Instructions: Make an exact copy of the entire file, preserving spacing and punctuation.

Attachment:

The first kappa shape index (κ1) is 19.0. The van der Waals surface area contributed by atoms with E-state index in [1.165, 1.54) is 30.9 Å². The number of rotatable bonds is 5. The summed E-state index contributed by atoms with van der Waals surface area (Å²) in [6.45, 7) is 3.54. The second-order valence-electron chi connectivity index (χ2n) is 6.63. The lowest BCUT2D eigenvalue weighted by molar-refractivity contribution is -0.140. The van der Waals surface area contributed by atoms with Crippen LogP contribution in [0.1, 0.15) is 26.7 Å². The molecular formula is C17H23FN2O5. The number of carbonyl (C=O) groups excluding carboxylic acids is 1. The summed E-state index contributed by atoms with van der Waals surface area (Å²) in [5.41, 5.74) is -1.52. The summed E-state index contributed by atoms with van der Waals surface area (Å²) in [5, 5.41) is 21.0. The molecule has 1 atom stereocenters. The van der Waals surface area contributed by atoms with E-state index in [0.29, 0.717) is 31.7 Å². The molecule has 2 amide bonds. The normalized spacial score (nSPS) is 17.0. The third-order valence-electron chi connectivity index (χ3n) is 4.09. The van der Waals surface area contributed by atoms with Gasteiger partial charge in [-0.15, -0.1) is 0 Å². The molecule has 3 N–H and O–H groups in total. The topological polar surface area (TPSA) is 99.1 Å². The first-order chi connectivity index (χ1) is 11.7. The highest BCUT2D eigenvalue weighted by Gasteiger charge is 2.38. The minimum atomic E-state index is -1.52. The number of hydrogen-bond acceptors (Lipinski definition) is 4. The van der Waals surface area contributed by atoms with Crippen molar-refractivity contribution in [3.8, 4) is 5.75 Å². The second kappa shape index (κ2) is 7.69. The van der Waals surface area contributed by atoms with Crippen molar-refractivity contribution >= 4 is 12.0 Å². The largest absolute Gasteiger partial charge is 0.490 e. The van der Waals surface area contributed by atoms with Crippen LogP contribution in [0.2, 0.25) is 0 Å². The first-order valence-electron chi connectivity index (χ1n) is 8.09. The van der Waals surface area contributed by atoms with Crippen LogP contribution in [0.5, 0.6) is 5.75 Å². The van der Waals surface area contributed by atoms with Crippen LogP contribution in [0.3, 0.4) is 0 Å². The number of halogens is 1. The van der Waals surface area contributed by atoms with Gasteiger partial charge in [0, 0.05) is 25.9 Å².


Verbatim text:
The first kappa shape index (κ1) is 19.0. The van der Waals surface area contributed by atoms with E-state index in [1.165, 1.54) is 30.9 Å². The number of rotatable bonds is 5. The summed E-state index contributed by atoms with van der Waals surface area (Å²) in [6.45, 7) is 3.54. The second-order valence-electron chi connectivity index (χ2n) is 6.63. The lowest BCUT2D eigenvalue weighted by molar-refractivity contribution is -0.140. The van der Waals surface area contributed by atoms with Crippen LogP contribution in [0.1, 0.15) is 26.7 Å². The molecular formula is C17H23FN2O5. The number of carbonyl (C=O) groups excluding carboxylic acids is 1. The summed E-state index contributed by atoms with van der Waals surface area (Å²) in [5.41, 5.74) is -1.52. The summed E-state index contributed by atoms with van der Waals surface area (Å²) in [5, 5.41) is 21.0. The molecule has 1 atom stereocenters. The van der Waals surface area contributed by atoms with E-state index in [0.29, 0.717) is 31.7 Å². The molecule has 2 amide bonds. The normalized spacial score (nSPS) is 17.0. The third-order valence-electron chi connectivity index (χ3n) is 4.09. The van der Waals surface area contributed by atoms with Gasteiger partial charge in [-0.15, -0.1) is 0 Å². The molecule has 3 N–H and O–H groups in total. The topological polar surface area (TPSA) is 99.1 Å². The first-order chi connectivity index (χ1) is 11.7. The highest BCUT2D eigenvalue weighted by Gasteiger charge is 2.38. The minimum atomic E-state index is -1.52. The number of hydrogen-bond acceptors (Lipinski definition) is 4. The van der Waals surface area contributed by atoms with Crippen molar-refractivity contribution in [3.8, 4) is 5.75 Å². The second kappa shape index (κ2) is 7.69. The van der Waals surface area contributed by atoms with Crippen molar-refractivity contribution >= 4 is 12.0 Å². The largest absolute Gasteiger partial charge is 0.490 e. The van der Waals surface area contributed by atoms with Crippen LogP contribution in [0.2, 0.25) is 0 Å². The first-order valence-electron chi connectivity index (χ1n) is 8.09. The van der Waals surface area contributed by atoms with Crippen LogP contribution in [0.5, 0.6) is 5.75 Å². The van der Waals surface area contributed by atoms with Crippen LogP contribution in [0.3, 0.4) is 0 Å². The number of halogens is 1. The van der Waals surface area contributed by atoms with Gasteiger partial charge in [0, 0.05) is 25.9 Å².